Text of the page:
• Robert Donley
    Untitled (river with hills)
    2006
    graphite and acrylic on paper
    22 x 30 inches

  • Robert Donley
    Smog / Smoke / Steel
    2005
    oil on canvas
    32 x 56 inches

  • Robert Donley
    Icarus
    2004
    oil on canvas
    40 x 48 inches

  • Robert Donley
    St. Patrick’s Parade
    1983
    oil on canvas
    50 x 40 inches

  • Robert Donley
    Gay Paree
    1981
    oil on canvas
    48 x 66 inches

  • Robert Donley
    Great Tank Battle
    1981
    graphite and colored pencil on paper
    22 1/2 x 30 inches

  • Robert Donley
    Kremlin
    1981
    oil on canvas
    48 x 60 inches

  • Robert Donley
    Bombs Away
    1980
    graphite and colored pencil on paper
    22 1/2 x 30 inches

  • Robert Donley
    Dam Busters
    1980
    pencil and crayon on paper
    22 1/2 x 30 inches

  • Robert Donley
    Parachute Drop
    1979
    oil on canvas
    60 x 48 inches

  • Robert Donley
    Invasion of the Continent
    1978
    oil on canvas
    66 x 72 inches

  • Robert Donley
    Sodom and Gamorrah
    1973
    graphite and colored pencil on paper
    37 x 25 1/2 inches

  • Robert Donley
    Pagan Temple
    1973
    graphite and colored pencil on paper
    37 x 25 1/2 inches

  • Robert Donley
    Hide and Seek
    1973
    graphite and colored pencil on paper
    37 x 25 1/2 inches

  • Robert Donley
    Babel
    1972
    oil on canvas
    32 x 32 inches

  • Robert Donley
    LBJ
    1968
    oil on canvas
    46 x 31 1/2 inches

  • Robert Donley
    Warlord
    1967-68
    oil on canvas
    25 x 20 inches

  • Robert Donley
    The General Loves Us All
    1967
    graphite and pastel on paper
    22 x 30 inches

  • Robert Donley
    Red on Green
    1962
    oil on canvas
    24 x 25 inches

  • Robert Donley
    Red on Purple
    1962
    oil on canvas
    30 x 29 1/2 inches

  • Robert Donley
    Three
    1961
    monoprint on paper
    23 x 18 inches

  • Robert Donley
    Red Sun
    1961
    monoprint on paper
    21 x 16 inches

  • Robert Donley
    California Heat
    1959
    oil on canvas
    66 x 56 inches

  • Robert Donley
    Spring
    1959
    oil on paper
    44 x 28 1/2 inches

  • Robert Donley
    Within
    1959
    oil on paper
    44 x 28 1/2 inches

  • Robert Donley
    Quiet
    1959
    oil on paper
    44 x 28 1/2 inches

  • Photograph of Robert Donley

  • Photograph of Robert Donley (left)


BIO

b. 1934

Lives and works in Portland, Oregon.

Robert Donley was born in Cleveland, Ohio, and came to Chicago to receive a BFA in 1960 and an MFA in 1966 from the School of the Art Institute. For almost 40 years, beginning in 1967, Donley taught in the art department at DePaul University until moving to Portland, Oregon in 2008. His work is included in the collections of the National Museum of American Art, First National Bank in Chicago, DePaul University, and Mobil Oil Corporation in New York.

Known for his huge landscape paintings full of hundreds of tiny people, Robert Donley is one of Chicago’s great figurative expressionists, crafting a unique and wholly personal aesthetic since the middle 1960s. However, an entire arena of Donley’s work was never seen in the Windy City: his color-field paintings. Donley left Chicago for half a decade starting in 1959, moving to Los Angeles, where his work shifted from the abstract expressionist orientation that had been cultivated at the Art Institute of Chicago. Working in the same milieu out of which California’s post-ab-ex community arose, including such figures as Robert Irwin, Ed Moses, and Billy Al Bengston, Donley exhibited his large-scale abstractions at Paul Plummer Gallery and in exhibitions at the L.A. County Museum. Elegant and often highly geometrical, they absorb influences from Josef Albers to John McLaughlin, tempering a hard-edged tendency with brilliant painterly touches, all quite thinly painted in vivid colors. A series of exuberant works on paper from his first year in L.A. show the influence of the California light on the Midwesterner – like the paintings Miyoko Ito executed on the West Coast, Donley’s palette shifted to a soft, saturated, more organic, deeply warm set of dominant colors.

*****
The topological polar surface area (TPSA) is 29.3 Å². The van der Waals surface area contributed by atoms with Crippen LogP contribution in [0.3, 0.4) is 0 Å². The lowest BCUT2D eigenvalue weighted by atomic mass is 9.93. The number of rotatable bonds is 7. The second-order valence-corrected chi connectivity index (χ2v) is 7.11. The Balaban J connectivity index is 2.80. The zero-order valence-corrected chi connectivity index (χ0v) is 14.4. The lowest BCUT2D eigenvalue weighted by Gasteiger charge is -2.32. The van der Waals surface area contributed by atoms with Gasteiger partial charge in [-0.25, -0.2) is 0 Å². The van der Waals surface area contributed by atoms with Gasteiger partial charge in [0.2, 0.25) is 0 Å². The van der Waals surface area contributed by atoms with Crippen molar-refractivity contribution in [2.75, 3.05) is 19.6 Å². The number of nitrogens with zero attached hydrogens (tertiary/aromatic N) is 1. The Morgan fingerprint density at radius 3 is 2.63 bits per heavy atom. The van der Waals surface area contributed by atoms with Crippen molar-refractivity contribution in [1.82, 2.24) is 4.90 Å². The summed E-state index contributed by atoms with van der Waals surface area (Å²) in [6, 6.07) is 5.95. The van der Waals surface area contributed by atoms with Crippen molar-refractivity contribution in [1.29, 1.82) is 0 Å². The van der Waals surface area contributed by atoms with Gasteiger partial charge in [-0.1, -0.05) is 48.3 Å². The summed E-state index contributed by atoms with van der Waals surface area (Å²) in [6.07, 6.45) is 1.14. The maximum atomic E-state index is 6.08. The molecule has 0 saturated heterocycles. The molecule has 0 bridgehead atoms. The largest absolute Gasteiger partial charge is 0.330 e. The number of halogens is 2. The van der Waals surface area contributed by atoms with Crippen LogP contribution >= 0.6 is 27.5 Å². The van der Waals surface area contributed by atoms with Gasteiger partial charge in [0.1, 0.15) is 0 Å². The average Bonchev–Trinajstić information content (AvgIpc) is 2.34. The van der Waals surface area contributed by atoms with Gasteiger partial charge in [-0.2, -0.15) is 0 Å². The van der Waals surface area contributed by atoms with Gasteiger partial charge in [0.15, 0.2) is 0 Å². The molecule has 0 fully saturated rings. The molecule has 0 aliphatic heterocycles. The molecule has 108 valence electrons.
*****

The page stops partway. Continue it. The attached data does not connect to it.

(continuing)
Donley returned to Chicago in 1964 to re-enter the School of the Art Institute, destined to build on a very different set of images, though his preoccupation with searing colors and the landscape format have persisted. By the 1970s Donley began to investigate more historical themes, painting his first landscapes populated by crowds of tiny figures. In 1980, at his first solo exhibition at Monique Knowlton Gallery in New York, he exhibited a series of these paintings depicting major wars of the twentieth century – scenes that are simultaneously apocalyptic and hilarious. Donley’s contemporary work continues his fascination with the city, with their God’s-eye views of all of the buildings, trees, animals, rivers, cars, and people, both anonymous and recognizable, that populate urban life.